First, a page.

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structure printing

I'm trying to declare, initialize, and print the contents of a structure. The last printf attempts to print a structure within a structure. Is my info initialized properly and will it print properly?
Struct customer 
	{
	int account;
	char street[60];
	char citystate[20];
	int zip;
	float balance;
	int creditlimit;
	struct customer * account;
	};
 
Struct customer = {
	3303101122,
	"Jones Street",
	"Springfield MA",
	01104,
	5310.51,
	int 10000,
	struct customer * account = 0
	};
 
printf("\n",customer.account);
printf("\n", customer.street);
printf("\n", customer.citystate);
printf("\n", customer.zip);
printf("\n", customer.balance);
printf("\n", customer.creditlimit);
printf("\n", &customer[6]);

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prebek
Asked:
prebek
  • 3
1 Solution
 
mrjoltcolaCommented:
printf() has format specifiers for basic data types, but those do NOT include structures.

For example, you can print:

%s - string / const char array / const char *
%d - integer
%f - float
%c - single character

See below, I have modified your statements with specifiers according to the data types you declared. However, to print an array of structs or nested structs, you must write a routine to print each member, can't print the whole thing.


printf("%d\n",customer.account);
printf("%s\n", customer.street);
printf("%s\n", customer.citystate);
printf("%d\n", customer.zip);
printf("%f\n", customer.balance);
printf("%d\n", customer.creditlimit);
// printf("\n", &customer[6]); // ILLEGAL, CANT PRINT A STRUCT OR ARRAY OF STRUCTS

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mrjoltcolaCommented:
Also, a suggestion based on experience.

Use strings / char arrays for zipcode. Leading zeros will be preserved with a string, but not with a plain int.

Same goes for account code, if your accounts may have leading zeroes, then you will lose them unless using strings.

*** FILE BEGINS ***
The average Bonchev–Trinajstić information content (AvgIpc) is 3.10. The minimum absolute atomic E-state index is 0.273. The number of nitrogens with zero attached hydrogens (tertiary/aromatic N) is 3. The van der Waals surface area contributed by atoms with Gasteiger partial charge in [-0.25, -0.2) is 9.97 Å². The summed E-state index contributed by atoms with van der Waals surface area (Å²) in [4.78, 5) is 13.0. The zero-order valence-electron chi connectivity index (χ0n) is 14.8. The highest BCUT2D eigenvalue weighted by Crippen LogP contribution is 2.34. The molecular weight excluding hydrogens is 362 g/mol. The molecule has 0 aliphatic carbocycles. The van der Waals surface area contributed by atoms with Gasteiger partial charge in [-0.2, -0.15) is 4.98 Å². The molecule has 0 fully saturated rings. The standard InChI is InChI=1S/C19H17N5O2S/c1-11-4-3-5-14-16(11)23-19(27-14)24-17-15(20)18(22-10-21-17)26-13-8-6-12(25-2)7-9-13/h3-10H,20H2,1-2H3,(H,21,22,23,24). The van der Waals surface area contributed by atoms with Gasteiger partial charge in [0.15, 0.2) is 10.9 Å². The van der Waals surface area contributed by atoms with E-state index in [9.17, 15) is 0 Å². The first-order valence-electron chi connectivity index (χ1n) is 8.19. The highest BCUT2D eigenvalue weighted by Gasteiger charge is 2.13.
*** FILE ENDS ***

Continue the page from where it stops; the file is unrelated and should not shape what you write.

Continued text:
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mrjoltcolaCommented:
Also printf supports multiple variables in the format.
printf("%d\n%s\n", customer.account, customer.street);

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Infinity08Commented:
>> Leading zeros will be preserved with a string, but not with a plain int.

Not that a leading zero for an int literal (like 01104 for example) actually means that the value should be interpreted as an octal value instead of the normal decimal value. So keeping the leading 0 there actually changes the result from what you'd expect.


Also, the name of the struct type you defined is 'struct customer' (note the lowercase s of struct - keywords in C are all lowercase only). So, when instantiating that struct, you use the complete type name followed by the name of the instance. For example :

        struct customer myCustInstance;

optionally with an initialization between {}'s after it. May I suggest using an uppercase first character for the type names (ie. Customer instead of customer), and a lowercase first character for variable names (like myCustInstance) ? It makes it very easy to distinguish between types and variables.


Finally, the way you initialized the struct looks mostly ok, except for the last two fields where you forgot to leave out the field information - you should just put the desired value, so :

        10000,
        0

instead of :

>>    int 10000,
>>    struct customer * account = 0
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